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British Legion
The Royal British Legion

SPALDWICK - Walter Whittlesea DIGHTON

Compiled and copyright © 2004 Andy Pay & Martin Edwards


Private 8743 2nd Bn., Norfolk Regiment. Killed in action Monday, 22nd November 1915. Age 24. Born St. John's, Huyntingdon, enlisted Huntingdon. Son of Alice Dighton, of Cross Cottage, Brampton, Huntingdon, and the late Walter Dighton. Commemorated on the Basra Memorial, Iraq. Panel 10.

  From Huntingdonshire Heroes of the First World War by John Bell ISBN 0 946965 21 8. There are three letters from this man to home in this book.



(Information gathered by Andy Pay)

"I went up the Tigris with one hundred young, clean delightful fellows By then one saw vividly how great it was to be their kin...... And we wars casting them by thousands into the fire to the worst of death."

(from "Seven Pillars of Wisdom" by Lawrence of Arabia)

Whit Dighton was born in St John's parish of Huntingdon in 1891, the son of Alice and Walter. His father was, at the time of the Great War, the Sergeant policeman in Spaldwick. Sergeant Dighton died on the 3rd February 1926 and is buried in Brampton Churchyard. Whit's unusual second Christian name is inherited from his paternal grandfather Whittlesea Daniel Dighton who died on 13th February 1886, at the age of 56, in Godmanchester.

Whit was a regular soldier, a private, number 8743 in the 2nd Battalion the Norfolk Regiment. At the outbreak of war the 2nd Norfolks were serving in India as part of the 18th (Indian) Brigade in the 6th (Poona) Division. Indian brigades were made up of one British and three native Indian Battalions. In the same brigade as Whit's Norfolks were serving the 7th Rajputs, the 104th Rifles and the 110th Mahrattas.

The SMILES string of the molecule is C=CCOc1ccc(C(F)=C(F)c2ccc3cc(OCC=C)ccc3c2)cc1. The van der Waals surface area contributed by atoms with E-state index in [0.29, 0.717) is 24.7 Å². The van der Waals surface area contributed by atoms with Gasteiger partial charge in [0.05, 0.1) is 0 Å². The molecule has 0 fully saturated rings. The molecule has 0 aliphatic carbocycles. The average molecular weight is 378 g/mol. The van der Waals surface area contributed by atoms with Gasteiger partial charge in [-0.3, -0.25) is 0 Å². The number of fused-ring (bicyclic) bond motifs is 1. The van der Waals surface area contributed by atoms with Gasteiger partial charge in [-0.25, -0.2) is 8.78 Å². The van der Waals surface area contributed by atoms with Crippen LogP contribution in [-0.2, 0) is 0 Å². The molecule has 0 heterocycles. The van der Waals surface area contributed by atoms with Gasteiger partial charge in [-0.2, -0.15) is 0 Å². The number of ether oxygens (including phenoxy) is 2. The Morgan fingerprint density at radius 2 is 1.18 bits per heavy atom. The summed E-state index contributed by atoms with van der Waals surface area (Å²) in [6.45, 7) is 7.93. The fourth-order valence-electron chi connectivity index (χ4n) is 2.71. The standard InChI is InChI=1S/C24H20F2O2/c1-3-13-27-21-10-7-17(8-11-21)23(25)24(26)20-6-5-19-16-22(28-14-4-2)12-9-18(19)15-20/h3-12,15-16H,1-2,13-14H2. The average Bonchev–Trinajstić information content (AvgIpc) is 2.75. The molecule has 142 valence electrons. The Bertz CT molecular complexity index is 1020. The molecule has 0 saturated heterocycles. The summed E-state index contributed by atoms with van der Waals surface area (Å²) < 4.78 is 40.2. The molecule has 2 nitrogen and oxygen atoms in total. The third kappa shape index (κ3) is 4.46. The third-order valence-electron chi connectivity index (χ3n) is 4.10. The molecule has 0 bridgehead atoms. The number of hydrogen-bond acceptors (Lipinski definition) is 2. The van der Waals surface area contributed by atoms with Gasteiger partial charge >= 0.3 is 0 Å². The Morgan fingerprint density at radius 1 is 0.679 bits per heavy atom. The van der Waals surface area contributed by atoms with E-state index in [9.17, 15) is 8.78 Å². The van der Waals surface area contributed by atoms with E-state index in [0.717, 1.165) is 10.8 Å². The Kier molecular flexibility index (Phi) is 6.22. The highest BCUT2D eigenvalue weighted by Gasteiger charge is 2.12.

The Indian Army was established for border policing and for prevention of inter tribal wars. They were entirely under the control of the Indian Government of the day. Although the numbers of troops available was extremely limited the Indian Government did send several Expeditionary Forces to the various theatres of war. Force A went to France in 1914, Forces B and. C went to East Africa and Force D to Mesopotamia. Force D was originally the whole of the 6th (Poona) Division comprising the 16th, 17th and 18th Indian Brigades and. supplementary troops. As the Mesopotamia Campaign developed the Force was to expand.

Mesopotamia was that part of the Middle East at the head of the Persian Gulf we now know as Iraq. Most of the Middle East at that time was under the control of the Turkish Ottoman Empire. The importance of Mesopotamia was its close proximity to the Persian Oil fields upon which Britain depended for fuel oil for our navy.

Although Turkey did not immediately come into the war it was expected that they would do so sooner or later thus posing an additional threat to our supply of oil. We finally declared war on Turkey on 2nd. November 1914. Part of Force D was already at sea, positioned at the head of the Gulf, awaiting orders to land.

It was hoped that warring factions of Arab tribes would rebel against their Turkish masters thus assisting the British troops. The Arabs were found to be very fickle and usually sided with who ever was winning at the time. After battles they rapidly began plundering the dead and murdering the wounded with no distinction as to which side they were supposed to be supporting at that time.

The early Mesopotamia campaign was to be fought mainly on the flat marshy plains either side of the River Tigris from the Shat-al-Arab to Basra, Qurna and Kut. Subsidiary expeditions were made to take Ahwaz in Persia to guard the oil pipeline and along the Euphrates to Nasiriya to protect the Basra flank. The main method of transport was by boat along the rivers and, where the rivers became too strong or dried up, by marching. Transportation was to be but one of the problems of the campaign; others being the scorching daytime weather which turned into freezing during the nights, the flood rains during winter, disease and of course the enemy themselves. The Middle Eastern campaigns offered a much wider variety of misery and danger than those on the Western Front.

On the 6th November 1914 Whit Dighton’s brigade sailed from Bombay. On the same day the 16th Brigade, whose British battalion was the 2nd Dorsets, landed at Fao in the Shat-al-Arab. Whit's brigade landed at Sunniya on the 15th November on the western bank of the river just below Basra. These initial landings went largely unopposed but the Turks made several attacks in the following days accompanied by much harassment from Arab tribesmen. As the campaign progressed the enemy became reinforced by Turkish home troops and stiffened by German artillery but the earlier battles mainly involved Arab levy armies. Lack of reinforcements for Force D was to hinder them until well into 1916 by which time the original force had ceased to exist, as we shall see.